One of the parts of my job I love the most is visiting our clinical services. It was a pleasure and a privilege to visit our in-patient LD services with one of our Non-executive Director Gan Mahadea as part of our Board engagement programme. We were both really impressed with the environment and the service, we enjoyed meeting the team and service users. A particular thanks to the Matron Jessica Fitzgerald who was so positive and service user centred - well done to all the team.
COMBINED LED PARTNERSHIP WINS CONTRACT FOR COMMUNITY DRUG AND ALCOHOL SERVICES
I am delighted to be able to share with you that the Trust has been successful in securing the Stoke-on-Trent Drug and Alcohol Service (CDAS) contract in partnership with Addaction and BAC O’Connor through a thorough national procurement process. The commissioner of the service is Stoke-on-Trent City Council and the service contract will start on the 1 January 2019. The contract period is 5 years plus option to extend the contract for a further two years and has a value of £3.9m per year.
CDAS offers support to adults, young people, carers, partners and families who live in Stoke-on-Trent to make a positive and sustainable change to their lives and the community they live.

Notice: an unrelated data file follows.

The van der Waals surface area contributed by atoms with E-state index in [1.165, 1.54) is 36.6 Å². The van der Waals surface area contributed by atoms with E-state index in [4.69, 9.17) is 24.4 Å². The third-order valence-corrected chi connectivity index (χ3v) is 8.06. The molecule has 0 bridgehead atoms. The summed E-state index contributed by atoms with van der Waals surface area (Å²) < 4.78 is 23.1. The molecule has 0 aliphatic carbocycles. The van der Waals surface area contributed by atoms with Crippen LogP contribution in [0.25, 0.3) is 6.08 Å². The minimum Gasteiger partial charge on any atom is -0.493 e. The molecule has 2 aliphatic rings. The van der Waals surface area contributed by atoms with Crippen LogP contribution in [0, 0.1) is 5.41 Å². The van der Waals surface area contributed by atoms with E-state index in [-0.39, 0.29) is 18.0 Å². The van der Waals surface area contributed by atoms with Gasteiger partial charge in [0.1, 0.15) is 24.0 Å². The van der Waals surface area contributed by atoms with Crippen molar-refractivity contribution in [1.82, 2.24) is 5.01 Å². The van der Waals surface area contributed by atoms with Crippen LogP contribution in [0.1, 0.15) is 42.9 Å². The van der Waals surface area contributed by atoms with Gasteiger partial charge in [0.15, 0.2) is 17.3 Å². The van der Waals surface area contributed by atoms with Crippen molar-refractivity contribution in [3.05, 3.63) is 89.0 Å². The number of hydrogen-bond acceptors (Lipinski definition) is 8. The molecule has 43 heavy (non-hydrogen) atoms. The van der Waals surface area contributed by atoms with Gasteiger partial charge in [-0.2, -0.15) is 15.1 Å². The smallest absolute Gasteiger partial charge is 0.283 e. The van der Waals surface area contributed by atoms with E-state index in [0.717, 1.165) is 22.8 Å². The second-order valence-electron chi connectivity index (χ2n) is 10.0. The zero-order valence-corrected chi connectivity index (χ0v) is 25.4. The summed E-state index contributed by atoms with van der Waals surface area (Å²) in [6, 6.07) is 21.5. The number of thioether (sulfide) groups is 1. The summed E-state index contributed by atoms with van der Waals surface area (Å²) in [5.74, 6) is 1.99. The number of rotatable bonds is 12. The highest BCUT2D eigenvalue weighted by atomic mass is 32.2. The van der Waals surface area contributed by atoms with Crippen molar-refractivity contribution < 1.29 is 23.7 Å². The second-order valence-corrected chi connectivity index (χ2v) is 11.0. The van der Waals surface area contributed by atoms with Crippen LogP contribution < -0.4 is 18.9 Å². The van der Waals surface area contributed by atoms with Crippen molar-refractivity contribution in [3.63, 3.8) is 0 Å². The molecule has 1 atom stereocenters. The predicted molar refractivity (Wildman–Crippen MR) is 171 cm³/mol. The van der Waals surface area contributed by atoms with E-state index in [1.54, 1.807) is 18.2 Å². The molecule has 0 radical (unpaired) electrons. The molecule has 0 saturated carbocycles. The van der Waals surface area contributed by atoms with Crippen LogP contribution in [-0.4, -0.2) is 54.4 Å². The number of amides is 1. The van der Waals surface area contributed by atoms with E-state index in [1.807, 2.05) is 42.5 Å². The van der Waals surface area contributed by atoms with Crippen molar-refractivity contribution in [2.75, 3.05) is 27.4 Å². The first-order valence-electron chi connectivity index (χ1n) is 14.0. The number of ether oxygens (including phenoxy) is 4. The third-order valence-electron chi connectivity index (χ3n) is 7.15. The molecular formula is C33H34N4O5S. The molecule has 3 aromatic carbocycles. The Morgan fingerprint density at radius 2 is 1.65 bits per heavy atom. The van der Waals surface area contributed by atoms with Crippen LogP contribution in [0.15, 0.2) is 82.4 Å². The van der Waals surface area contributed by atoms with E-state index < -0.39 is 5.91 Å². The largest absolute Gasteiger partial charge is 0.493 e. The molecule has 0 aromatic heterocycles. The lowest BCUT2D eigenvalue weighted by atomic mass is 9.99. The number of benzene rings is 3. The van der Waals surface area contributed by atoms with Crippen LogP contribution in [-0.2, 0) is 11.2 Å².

An enormous Congratulations to everyone involved in putting together the bid and for the fantastic partnership working that has delivered this fabulous outcome. A particular thanks goes to Dr Derrett Watts, Darren Bowyer and Andrew Hughes and team who worked tirelessly with partners
MENTAL HEALTH MIDLANDS AND EAST CONFERENCE
I was delighted to be chairing a fantastic regional mental health conference last week. The conference focused on sharing good practice with nearly all of our trusts across the region showcasing different services and innovations. Combined shared the work we have done on compassionate leadership. The event was opened by the Feel Good Choir - a community choir who were fantastic and talked to us about the importance of connection and wellbeing. We were also really pleased that Clare Murdoch, National Mental Health Director for NHS England, came to talk to us about progress of the mental health national strategy and thoughts for future priorities.
THE SECOND STAFFORDSHIRE SYMPHONY OF HIDDEN VOICES
I was delighted last Friday to be able to open the Second Staffordshire Symphony of Hidden Voices. The inclusion conference which was chaired by Jenny Harvey our staff side chair was absolutely fabulous - I spent the whole day there listening to incredible real life stories and insights: